- Water in the morning: Irrigate between 4 a.m. and 8 a.m. to give the grass enough time to absorb the water before the sun gets too hot. Watering in the evening, with the humid weather and extended wet period, makes your grass vulnerable to fungi and disease.
- Avoid overwatering: This can cause shallow roots and an increased risk of disease. To avoid this, water only at the first signs of wilt — a gray-blue hue or color, folding leaves, and footprints that stay visible on the ground.
Pro tip: Check that the soil is sufficiently watered. You can use a trowel to see if the soil is wet to a 6-inch depth. You can also measure your sprinkler output by doing a sprinkler audit. Simply place cups across the lawn until they fill to a depth of 1 inch.
3. Mow the Right Way
You wouldn’t think that mowing the right way was a big issue, but mowing the wrong way (cutting the grass too short or mowing too frequently) can cause your lawn to become scorched. This is especially harmful when lawns are dormant, and therefore, can’t recover properly from damage. Here are some tips to ensure you’re mowing properly:
- Mow at the right time: Either mid-morning or late afternoon is the best time to mow your lawn.
- Follow the one-third rule: Never cut more than one-third of the grass at once.
- Keep the mower blades sharp: Mowing with a dull blade will tear the grass leaf, making it vulnerable to diseases.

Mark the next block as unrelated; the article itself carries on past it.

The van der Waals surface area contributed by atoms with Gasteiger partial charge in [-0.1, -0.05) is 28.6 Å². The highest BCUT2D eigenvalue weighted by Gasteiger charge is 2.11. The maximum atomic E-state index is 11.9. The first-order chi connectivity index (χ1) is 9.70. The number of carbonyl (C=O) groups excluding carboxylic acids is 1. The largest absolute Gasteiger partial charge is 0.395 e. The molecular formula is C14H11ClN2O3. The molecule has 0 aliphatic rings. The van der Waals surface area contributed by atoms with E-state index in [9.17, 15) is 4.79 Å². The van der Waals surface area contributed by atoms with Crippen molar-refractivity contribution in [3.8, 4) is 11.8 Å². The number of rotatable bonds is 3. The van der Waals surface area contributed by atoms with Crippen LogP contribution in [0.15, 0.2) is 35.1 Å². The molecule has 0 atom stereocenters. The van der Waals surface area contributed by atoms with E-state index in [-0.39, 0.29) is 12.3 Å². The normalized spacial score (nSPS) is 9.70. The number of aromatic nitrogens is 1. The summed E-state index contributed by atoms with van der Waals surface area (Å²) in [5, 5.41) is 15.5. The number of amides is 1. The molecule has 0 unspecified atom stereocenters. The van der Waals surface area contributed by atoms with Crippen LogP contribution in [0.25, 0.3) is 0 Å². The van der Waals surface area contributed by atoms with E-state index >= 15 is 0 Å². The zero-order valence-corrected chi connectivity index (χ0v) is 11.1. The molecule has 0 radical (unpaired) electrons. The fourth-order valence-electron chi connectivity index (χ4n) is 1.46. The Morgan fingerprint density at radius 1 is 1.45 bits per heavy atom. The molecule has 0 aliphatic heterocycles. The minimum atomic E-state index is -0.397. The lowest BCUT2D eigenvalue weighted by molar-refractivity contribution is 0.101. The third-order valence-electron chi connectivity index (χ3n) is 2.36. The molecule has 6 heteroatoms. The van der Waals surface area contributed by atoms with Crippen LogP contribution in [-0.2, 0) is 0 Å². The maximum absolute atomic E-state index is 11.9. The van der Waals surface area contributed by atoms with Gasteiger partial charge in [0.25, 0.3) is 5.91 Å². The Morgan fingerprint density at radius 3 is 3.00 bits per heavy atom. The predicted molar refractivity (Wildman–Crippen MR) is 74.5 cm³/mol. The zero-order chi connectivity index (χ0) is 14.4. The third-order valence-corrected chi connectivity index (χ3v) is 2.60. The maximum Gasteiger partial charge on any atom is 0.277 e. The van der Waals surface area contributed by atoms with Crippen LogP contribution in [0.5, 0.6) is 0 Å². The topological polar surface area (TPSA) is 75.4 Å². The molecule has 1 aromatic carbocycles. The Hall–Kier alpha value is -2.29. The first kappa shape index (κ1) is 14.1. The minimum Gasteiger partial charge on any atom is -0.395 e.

- Mow less frequently: Because their growth rate is impaired in the summer, cool-season grasses should be mowed every 7-10 days during this season.
- Mow at the right height: Follow your grass type’s recommended mowing height to avoid scalping
|Grass Type||Recommended Mowing Height|
|Kentucky bluegrass||2.5 to 3 inches|
|Perennial ryegrass||2.5 to 3 inches|
|Tall fescue||2.5 to 4 inches|
|Fine fescue||2.5 to 3 inches|
Pro tip: Use the grass clippings as organic mulch. Doing so will insulate the soil, helping your grass to endure the summer heat.
4. Treat Lawn Diseases
If you suspect some fungi might be creeping into your lawn, be attentive to these signs:
- Dead patches of grass or the appearance of brown spots
- Thinning patches of grass
- Visible mushrooms or mold growth
If you notice any of these signs or see weird brown patches on the grass, the most important step is correctly identifying what disease is affecting your lawn. When in doubt, contact a pro. The wrong fungicide treatment can further damage your lawn instead of helping it.